Canada: Nordstrom’s Big Department Store Bet
“Are they giving away anything for free?”
This is the question asked by employees of other stores at the mall, who are slowly trickling into work, as they eye the size of the crowd. There are indeed plenty of freebies: Coffee and doughnuts are up for grabs, and beauty stations manned by makeup artists are offering up complimentary consultations. A live band is playing. But for the most part, shoppers have turned out to spendmoney.
“This is the biggest deal in Canadian retail right now,” says Jaclyn Marsh, as she sips her coffee and waits with fellow shoppers for the doors to open. “It’s really exciting when an important American brand comes to Canada.”
“Honestly, it’s about time,” adds Sean McConnell, a 31-year-old marketing associate. “The main draws of Eaton Centre used to be stores like Champs, Sears, and Foot Locker, so it didn’t really make sense for fashion folk to shop here. Nordstrom brings a certain level of prestige.”
It’s more than just prestige, though. Alyssa Nettleton, the manager of a nearby Lululemon store who’s come to marvel at the spectacle, notes that when Saks Fifth Avenue opened up across the mall earlier this year, “it didn’t have the same reception.”
“I don’t think a lot of people here have ever even been inside a Nordstrom before,” she says. “I haven’t! But from what I’ve heard, it’s the best because there are affordable, everyday items, but then there’s also all the luxury stuff.”
Right before 10 o’clock, the crowd pushes its way toward the entrance and starts counting down with Nordstrom Eaton Centre’s store manager: “Five! Four! Three! Two! One! Welcome to Nordstrom!”
The store’s security gates slowly rise, and the cheering crowd is met with an army of 800 employees clapping just as enthusiastically. The shoppers flood into the store, disappearing into the sprawling space.
Nordstrom is beefing up its department store portfolio at a time when we are constantly being told the department store is dying. This summer, Macy’s announced it was closing 15 percent of its American stores after six straight quarters of declining sales. Since 2014, J.C. Penney has closed 80 locations; Sears closed nearly 300. According to the US Department of Commerce, department store sales have declined 30 percent from $87.46 billion in 2005 to $60.65 billion in 2015.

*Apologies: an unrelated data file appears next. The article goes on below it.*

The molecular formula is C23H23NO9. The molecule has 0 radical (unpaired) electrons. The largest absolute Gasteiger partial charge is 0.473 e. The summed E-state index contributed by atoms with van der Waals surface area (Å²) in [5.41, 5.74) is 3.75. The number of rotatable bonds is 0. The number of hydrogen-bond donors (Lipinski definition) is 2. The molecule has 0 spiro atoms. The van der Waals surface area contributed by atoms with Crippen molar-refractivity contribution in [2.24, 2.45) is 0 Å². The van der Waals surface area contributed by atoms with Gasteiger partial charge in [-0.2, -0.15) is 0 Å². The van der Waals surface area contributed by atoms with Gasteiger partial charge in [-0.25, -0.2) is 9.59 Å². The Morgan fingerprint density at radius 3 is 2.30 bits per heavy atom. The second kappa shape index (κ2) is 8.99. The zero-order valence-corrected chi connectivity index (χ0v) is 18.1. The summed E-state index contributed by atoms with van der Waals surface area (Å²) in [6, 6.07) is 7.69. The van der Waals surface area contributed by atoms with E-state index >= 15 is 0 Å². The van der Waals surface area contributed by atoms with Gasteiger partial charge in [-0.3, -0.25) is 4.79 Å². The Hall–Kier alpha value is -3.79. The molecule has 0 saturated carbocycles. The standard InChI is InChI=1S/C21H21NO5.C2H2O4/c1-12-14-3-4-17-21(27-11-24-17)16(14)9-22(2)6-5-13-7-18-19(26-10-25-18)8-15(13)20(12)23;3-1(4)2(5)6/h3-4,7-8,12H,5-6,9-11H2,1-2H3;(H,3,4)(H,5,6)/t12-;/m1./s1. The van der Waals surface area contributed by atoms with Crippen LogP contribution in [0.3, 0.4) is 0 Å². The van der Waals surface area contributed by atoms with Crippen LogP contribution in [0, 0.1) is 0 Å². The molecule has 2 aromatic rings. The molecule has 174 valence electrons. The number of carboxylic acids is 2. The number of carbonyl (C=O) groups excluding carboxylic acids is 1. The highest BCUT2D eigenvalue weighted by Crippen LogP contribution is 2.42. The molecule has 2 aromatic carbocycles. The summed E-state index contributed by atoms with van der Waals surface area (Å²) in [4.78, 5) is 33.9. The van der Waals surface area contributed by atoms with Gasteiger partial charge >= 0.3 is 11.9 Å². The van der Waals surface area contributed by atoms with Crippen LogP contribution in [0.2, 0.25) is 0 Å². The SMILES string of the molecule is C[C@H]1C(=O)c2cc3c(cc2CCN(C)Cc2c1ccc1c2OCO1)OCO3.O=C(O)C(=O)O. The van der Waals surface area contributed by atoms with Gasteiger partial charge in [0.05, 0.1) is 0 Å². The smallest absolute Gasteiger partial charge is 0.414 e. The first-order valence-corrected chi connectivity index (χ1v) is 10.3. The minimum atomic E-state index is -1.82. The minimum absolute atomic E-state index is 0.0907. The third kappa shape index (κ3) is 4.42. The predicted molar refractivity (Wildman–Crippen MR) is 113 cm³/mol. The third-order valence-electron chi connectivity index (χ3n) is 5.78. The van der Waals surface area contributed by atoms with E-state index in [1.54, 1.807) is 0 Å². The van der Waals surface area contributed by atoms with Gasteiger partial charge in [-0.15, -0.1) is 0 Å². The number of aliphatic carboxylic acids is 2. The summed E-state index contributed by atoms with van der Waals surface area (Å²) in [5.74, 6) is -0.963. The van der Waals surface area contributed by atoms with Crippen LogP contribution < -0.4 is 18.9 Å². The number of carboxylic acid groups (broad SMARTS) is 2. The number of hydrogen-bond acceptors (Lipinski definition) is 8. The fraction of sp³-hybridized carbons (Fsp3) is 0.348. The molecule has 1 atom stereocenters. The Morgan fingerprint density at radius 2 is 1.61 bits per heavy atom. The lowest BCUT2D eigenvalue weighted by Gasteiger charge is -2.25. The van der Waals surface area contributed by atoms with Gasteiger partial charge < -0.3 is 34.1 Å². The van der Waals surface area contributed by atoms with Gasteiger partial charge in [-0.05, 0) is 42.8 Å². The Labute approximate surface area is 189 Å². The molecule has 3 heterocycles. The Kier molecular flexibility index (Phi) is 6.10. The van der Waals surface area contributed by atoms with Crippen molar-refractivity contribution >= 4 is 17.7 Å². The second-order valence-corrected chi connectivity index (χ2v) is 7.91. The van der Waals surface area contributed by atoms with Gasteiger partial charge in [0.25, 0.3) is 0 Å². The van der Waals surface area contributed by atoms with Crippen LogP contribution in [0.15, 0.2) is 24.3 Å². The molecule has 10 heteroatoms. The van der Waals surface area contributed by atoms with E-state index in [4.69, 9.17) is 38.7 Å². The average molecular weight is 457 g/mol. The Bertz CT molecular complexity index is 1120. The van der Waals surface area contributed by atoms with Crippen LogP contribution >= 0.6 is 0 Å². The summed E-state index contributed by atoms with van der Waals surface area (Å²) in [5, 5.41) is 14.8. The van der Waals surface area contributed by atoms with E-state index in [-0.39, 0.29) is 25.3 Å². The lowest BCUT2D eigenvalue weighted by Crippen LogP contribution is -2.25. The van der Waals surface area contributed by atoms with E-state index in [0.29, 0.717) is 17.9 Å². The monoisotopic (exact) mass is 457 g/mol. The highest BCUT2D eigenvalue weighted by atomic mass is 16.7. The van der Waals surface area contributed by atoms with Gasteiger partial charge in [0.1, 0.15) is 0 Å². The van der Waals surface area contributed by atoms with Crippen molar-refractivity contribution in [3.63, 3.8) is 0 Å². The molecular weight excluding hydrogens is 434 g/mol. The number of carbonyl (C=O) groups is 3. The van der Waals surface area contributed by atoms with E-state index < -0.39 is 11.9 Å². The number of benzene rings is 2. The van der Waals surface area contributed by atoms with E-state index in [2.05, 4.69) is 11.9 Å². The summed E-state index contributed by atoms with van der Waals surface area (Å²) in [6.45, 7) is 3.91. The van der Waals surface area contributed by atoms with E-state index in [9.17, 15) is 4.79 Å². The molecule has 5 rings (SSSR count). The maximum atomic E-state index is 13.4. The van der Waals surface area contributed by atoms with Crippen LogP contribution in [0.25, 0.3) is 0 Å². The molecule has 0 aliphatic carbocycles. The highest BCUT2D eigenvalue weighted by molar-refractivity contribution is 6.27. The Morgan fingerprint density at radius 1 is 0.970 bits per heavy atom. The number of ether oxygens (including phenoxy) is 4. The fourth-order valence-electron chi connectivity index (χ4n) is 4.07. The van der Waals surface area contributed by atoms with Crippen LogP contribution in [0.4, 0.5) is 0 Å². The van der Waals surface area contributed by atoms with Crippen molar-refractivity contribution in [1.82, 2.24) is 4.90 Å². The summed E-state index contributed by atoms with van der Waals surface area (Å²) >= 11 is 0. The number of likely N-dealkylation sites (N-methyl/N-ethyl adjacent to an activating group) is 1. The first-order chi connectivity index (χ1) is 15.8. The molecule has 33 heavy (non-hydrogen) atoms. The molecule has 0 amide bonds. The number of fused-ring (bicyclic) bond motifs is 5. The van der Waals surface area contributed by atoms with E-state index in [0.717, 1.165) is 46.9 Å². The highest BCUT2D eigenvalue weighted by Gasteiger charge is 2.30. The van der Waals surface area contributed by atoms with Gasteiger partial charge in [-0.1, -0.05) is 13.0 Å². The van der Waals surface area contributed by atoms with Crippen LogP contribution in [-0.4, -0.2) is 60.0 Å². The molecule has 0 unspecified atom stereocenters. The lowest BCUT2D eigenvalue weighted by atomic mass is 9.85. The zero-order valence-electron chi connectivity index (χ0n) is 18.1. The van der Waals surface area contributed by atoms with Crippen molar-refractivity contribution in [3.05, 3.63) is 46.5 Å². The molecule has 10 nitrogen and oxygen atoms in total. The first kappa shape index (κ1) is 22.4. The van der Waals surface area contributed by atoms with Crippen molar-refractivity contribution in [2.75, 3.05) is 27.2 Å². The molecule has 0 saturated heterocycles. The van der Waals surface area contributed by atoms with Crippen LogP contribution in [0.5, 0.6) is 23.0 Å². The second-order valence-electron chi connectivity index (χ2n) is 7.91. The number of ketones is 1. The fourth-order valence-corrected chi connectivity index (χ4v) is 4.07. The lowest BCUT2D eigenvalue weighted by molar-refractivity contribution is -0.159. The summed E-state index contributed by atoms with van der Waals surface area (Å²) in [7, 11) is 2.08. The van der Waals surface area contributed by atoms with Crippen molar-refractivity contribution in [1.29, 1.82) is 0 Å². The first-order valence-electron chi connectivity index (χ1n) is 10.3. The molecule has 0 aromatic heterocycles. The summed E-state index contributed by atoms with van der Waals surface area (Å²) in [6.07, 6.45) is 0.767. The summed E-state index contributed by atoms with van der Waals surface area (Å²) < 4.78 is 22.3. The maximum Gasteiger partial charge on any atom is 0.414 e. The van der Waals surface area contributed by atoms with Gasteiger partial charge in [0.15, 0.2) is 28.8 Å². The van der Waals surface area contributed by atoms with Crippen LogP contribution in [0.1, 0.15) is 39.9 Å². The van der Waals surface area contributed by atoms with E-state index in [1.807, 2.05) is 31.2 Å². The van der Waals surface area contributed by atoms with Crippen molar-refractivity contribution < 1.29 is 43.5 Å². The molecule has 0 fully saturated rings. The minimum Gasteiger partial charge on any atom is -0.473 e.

Department stores face a grim future, and it gets even gloomier when Amazon, which is set tooutpace them in apparel sales, is factored into the equation. Yet Nordstrom is envisioning eight stores in Canada and three more new stores in the US by 2019, including a flagship in New York City.
Nordstrom certainly hasn’t been immune to the squeeze — in-store sales were down slightly from $7.9 billion in 2012 to $7.6 billion in 2015. But in 2015, Nordstrom’s total sales actually reached an all-time high of $14.1 billion, up 35 percent since 2011.
It ranks as the nation’s favorite fashion retailer pretty much every single year, according to research firm Market Force; its anniversary sale is arguably one of the most anticipated annual shopping events, and it’s been hailed as “one of the most innovative retailers around” by WWD. Shoe designer Steve Madden recalled to Bloomberg Businessweek a few years ago that when he was first invited to meet with Nordstrom buyers, “it was like an invite to the White House.”
Its sales per square foot come in at $370, beating both Saks and Macy’s. The 115-year-old retailer that’s largely been run by one family since its humble beginnings is aiming for $20 billion in net sales by 2020.
How is Nordstrom succeeding in a space where everyone else is failing?
Source: Market Force
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